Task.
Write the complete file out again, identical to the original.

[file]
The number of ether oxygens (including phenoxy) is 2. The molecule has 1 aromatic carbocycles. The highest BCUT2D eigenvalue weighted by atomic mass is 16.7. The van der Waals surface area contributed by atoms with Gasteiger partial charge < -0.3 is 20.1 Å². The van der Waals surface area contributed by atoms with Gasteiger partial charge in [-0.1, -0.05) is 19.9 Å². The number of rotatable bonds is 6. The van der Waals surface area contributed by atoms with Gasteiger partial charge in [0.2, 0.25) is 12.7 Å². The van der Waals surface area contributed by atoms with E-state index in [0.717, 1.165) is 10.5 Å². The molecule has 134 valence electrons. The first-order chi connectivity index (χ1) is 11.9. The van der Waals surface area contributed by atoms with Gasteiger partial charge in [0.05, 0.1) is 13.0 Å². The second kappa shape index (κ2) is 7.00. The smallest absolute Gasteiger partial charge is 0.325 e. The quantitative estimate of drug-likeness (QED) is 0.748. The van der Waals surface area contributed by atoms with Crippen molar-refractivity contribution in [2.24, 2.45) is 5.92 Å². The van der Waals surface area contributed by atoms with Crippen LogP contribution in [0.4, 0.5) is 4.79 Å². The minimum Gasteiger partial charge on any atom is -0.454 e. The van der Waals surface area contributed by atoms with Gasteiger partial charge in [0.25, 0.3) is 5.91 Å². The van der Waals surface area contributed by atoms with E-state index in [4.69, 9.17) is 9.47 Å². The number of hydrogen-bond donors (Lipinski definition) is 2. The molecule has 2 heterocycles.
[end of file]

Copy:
The number of ether oxygens (including phenoxy) is 2. The molecule has 1 aromatic carbocycles. The highest BCUT2D eigenvalue weighted by atomic mass is 16.7. The van der Waals surface area contributed by atoms with Gasteiger partial charge < -0.3 is 20.1 Å². The van der Waals surface area contributed by atoms with Gasteiger partial charge in [-0.1, -0.05) is 19.9 Å². The number of rotatable bonds is 6. The van der Waals surface area contributed by atoms with Gasteiger partial charge in [0.2, 0.25) is 12.7 Å². The van der Waals surface area contributed by atoms with E-state index in [0.717, 1.165) is 10.5 Å². The molecule has 134 valence electrons. The first-order chi connectivity index (χ1) is 11.9. The van der Waals surface area contributed by atoms with Gasteiger partial charge in [0.05, 0.1) is 13.0 Å². The second kappa shape index (κ2) is 7.00. The smallest absolute Gasteiger partial charge is 0.325 e. The quantitative estimate of drug-likeness (QED) is 0.748. The van der Waals surface area contributed by atoms with Crippen molar-refractivity contribution in [2.24, 2.45) is 5.92 Å². The van der Waals surface area contributed by atoms with Crippen LogP contribution in [0.4, 0.5) is 4.79 Å². The minimum Gasteiger partial charge on any atom is -0.454 e. The van der Waals surface area contributed by atoms with Gasteiger partial charge in [0.25, 0.3) is 5.91 Å². The van der Waals surface area contributed by atoms with E-state index in [4.69, 9.17) is 9.47 Å². The number of hydrogen-bond donors (Lipinski definition) is 2. The molecule has 2 heterocycles.